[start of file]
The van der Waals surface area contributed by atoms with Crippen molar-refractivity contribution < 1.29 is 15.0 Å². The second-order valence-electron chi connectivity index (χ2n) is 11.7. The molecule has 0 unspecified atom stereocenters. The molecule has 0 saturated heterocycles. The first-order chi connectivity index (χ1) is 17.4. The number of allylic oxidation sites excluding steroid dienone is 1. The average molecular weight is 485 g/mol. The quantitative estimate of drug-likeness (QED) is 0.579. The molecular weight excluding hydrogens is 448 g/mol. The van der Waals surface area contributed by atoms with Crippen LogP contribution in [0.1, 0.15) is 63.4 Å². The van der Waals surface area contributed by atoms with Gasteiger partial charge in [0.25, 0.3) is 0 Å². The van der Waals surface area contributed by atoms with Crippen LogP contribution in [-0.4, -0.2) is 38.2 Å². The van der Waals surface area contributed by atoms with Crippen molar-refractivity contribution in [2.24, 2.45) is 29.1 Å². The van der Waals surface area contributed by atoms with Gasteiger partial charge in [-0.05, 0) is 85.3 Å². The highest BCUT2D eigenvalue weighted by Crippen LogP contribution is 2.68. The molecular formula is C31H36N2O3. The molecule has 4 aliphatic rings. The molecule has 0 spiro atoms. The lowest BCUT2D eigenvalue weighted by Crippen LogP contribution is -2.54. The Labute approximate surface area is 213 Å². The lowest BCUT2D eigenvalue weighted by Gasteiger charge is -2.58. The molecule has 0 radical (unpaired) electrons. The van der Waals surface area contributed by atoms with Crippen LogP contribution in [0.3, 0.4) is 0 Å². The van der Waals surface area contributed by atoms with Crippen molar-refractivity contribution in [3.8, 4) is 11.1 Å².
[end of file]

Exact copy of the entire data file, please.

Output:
The van der Waals surface area contributed by atoms with Crippen molar-refractivity contribution < 1.29 is 15.0 Å². The second-order valence-electron chi connectivity index (χ2n) is 11.7. The molecule has 0 unspecified atom stereocenters. The molecule has 0 saturated heterocycles. The first-order chi connectivity index (χ1) is 17.4. The number of allylic oxidation sites excluding steroid dienone is 1. The average molecular weight is 485 g/mol. The quantitative estimate of drug-likeness (QED) is 0.579. The molecular weight excluding hydrogens is 448 g/mol. The van der Waals surface area contributed by atoms with Crippen LogP contribution in [0.1, 0.15) is 63.4 Å². The van der Waals surface area contributed by atoms with Gasteiger partial charge in [0.25, 0.3) is 0 Å². The van der Waals surface area contributed by atoms with Crippen LogP contribution in [-0.4, -0.2) is 38.2 Å². The van der Waals surface area contributed by atoms with Crippen molar-refractivity contribution in [2.24, 2.45) is 29.1 Å². The van der Waals surface area contributed by atoms with Gasteiger partial charge in [-0.05, 0) is 85.3 Å². The highest BCUT2D eigenvalue weighted by Crippen LogP contribution is 2.68. The molecular formula is C31H36N2O3. The molecule has 4 aliphatic rings. The molecule has 0 spiro atoms. The lowest BCUT2D eigenvalue weighted by Crippen LogP contribution is -2.54. The Labute approximate surface area is 213 Å². The lowest BCUT2D eigenvalue weighted by Gasteiger charge is -2.58. The molecule has 0 radical (unpaired) electrons. The van der Waals surface area contributed by atoms with Crippen LogP contribution in [0.3, 0.4) is 0 Å². The van der Waals surface area contributed by atoms with Crippen molar-refractivity contribution in [3.8, 4) is 11.1 Å².